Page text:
Healthy plants, healthy streams: Upgrading County stormwater ponds

September 9, 2015

Ponds can provide great places to relax, have a picnic, or watch for wildlife. Most ponds in Montgomery County also act as filters to help clean and store stormwater after rain events. Read on to learn more about how the County is upgrading these important structures in our communities.

What is stormwater?

Stormwater is rain or snow that picks up substances like oil, grease, litter, pesticides, fertilizers, and carries them into our waterways, making them unhealthy. Most stormwater is not treated before it reaches nearby waterbodies, making it a major source of pollution.

How is the County managing stormwater?


Fallsberry dry pond

Fallsberry dry pond in Potomac, before being upgraded.


In efforts to improve the health of local streams, the Montgomery County Department of Environmental Protection is upgrading existing stormwater facilities to ensure that they are doing their best to capture and filter stormwater. In addition to upgrading existing ponds, the County also installs new facilities such as rain gardens or tree boxes and restores local streams.


Fallsberry pond plants being installed

Fallsberry pond during construction to convert it to a wet pond. The circles of dirt along the banks are newly planted vegetation that will help filter pollutants from stormwater.


A majority of our current projects involve converting dry ponds to wet ponds. Wet ponds allow us to plant vegetation that can absorb the pollutants that are released during storm events rather than passing directly into our streams. Along the perimeter of these ponds, we install Blue Flag Iris that have beautiful blue flowers, Pickerel Weed with an array of Purple flowers, Softstem bulrush, American bur-reed, and Water Lilies. All of these plants are native and attract many bees, butterflies, dragon flies, and birds.


Image of Fallsberry pond, 11 months after conversion to a wet pond

Eleven months after construction, Fallsberry wet pond is a thriving ecosystem!

Balanced ecosystems

Many of our residents are concerned when we propose wet ponds because they are worried that the water will become a breeding ground for mosquitoes. Once the wet ponds are completed, however, they are quickly surprised by how the balanced ecosystem of the ponds naturally keeps mosquito populations down. The goal of these projects is to create sustainable ecosystems where these ponds will enhance the habitat of our aquatic loving friends (frogs, birds, salamanders, ducks, etc.) but will also ensure there are more predators living in this system to control the mosquito population.

To learn more about the various projects that DEP is performing Countywide, please visit our Watershed Restoration group’s website where you can learn about other projects as well as use our interactive map to search for projects closest to your home!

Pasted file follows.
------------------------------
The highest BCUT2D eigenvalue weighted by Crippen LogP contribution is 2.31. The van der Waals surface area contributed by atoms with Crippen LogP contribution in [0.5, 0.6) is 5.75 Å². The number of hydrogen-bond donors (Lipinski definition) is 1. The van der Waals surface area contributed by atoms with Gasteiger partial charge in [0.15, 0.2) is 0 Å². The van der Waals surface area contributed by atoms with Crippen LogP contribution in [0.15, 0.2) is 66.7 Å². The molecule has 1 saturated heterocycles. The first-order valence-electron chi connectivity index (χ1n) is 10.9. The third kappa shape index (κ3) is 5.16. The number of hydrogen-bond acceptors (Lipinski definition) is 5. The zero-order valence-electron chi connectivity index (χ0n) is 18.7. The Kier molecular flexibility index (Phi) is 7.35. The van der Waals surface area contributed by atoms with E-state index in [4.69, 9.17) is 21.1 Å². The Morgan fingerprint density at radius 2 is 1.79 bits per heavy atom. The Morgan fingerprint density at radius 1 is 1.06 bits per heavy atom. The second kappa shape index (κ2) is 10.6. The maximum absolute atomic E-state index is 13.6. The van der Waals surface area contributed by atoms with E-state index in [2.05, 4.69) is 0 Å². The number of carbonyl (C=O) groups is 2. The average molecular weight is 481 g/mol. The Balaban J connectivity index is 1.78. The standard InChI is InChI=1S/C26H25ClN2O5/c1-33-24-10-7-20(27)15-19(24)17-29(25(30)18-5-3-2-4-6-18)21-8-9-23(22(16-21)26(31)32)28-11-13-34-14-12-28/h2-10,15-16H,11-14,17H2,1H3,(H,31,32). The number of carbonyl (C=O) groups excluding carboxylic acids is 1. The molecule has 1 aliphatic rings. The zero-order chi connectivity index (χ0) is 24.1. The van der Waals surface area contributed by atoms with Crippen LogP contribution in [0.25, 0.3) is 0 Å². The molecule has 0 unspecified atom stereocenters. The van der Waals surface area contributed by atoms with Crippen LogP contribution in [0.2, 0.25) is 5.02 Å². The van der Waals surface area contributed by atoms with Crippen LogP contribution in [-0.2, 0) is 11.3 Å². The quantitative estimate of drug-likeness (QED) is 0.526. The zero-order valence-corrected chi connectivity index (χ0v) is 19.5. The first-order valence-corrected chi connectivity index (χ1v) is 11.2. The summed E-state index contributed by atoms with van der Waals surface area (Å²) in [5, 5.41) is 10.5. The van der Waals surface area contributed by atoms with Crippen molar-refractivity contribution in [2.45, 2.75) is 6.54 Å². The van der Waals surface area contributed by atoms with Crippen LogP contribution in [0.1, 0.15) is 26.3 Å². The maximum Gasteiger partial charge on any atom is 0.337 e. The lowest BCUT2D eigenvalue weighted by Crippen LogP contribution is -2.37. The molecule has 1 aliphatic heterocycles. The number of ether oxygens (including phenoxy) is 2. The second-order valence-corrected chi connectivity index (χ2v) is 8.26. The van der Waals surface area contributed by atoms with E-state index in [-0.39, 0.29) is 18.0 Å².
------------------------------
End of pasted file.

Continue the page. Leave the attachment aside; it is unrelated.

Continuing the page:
6 comments on "Healthy plants, healthy streams: Upgrading County stormwater ponds"

  1. Marjorie Lane says:

    As a resident of the community, our new pond also brings mosquitos! I have lived in the area for over 17 years and never had a problem with mosquitos until the pond was built. Progress?

    1. Patrick says:

      If you measure progress solely on whether or not the mosquito population has increased then maybe not. If you measure it by some of the various other things listed in the article then maybe yes.

      1. Gwen Bausmith says:

        Hi Patrick,

        Thank you for your comment. The project goals included a balanced ecosystem to control the mosquito population, increased stormwater management, and reforestation of the area upstream of the pond. So far, we’ve planted over 60 trees and hope to plant more in the future!

    2. Gwen Bausmith says:

      Hi Marjorie,

      Thank you for your comment and for your concern regarding mosquitoes at Fallsberry pond. The last time DEP staff visited the pond, we sampled the water and did not find mosquito larvae in the water column. However, we would be happy to meet with you at the site and test the water again. We could also answer any other questions you may have at that time. If you would like to setup a time to meet with one of our planning specialists at the pond, please email us at Thanks!

  2. Allison Kenton says:

    Why don’t you show a picture of how the pond looks when it overflows its banks and comes up over the side walks. Some progress you made there in preventing flooding! Furthermore, the water is stagnant and filthy. How about getting a fountain or something in there to have some flow and prevent algae blooms. Why don’t you come out now to see how it looks – sure is different from above pictures!

    1. Gwen Bausmith says:

      Hi Allison,

      Thank you for your comment. During intense rain events, Fallsberry stormwater pond stores the incoming rush of water that would otherwise pass directly into local streams, causing erosion. This can occasionally affect the nearby sidewalk on the bank of the pond but helps prevent damage to soil in downstream areas.

      The pond is designed to capture runoff from nearby neighborhoods, so any pollutants found in those areas will be carried by rainwater into the pond. The pond acts as a storage area for that rainwater, allowing it to slowly drain into the local stream, while also acting as a filter to remove those pollutants.

      If you would like to meet with one of our planning specialists onsite to review some of these issues, please email us at We will be happy to set up a time to visit the pond and answer any additional questions you may have.

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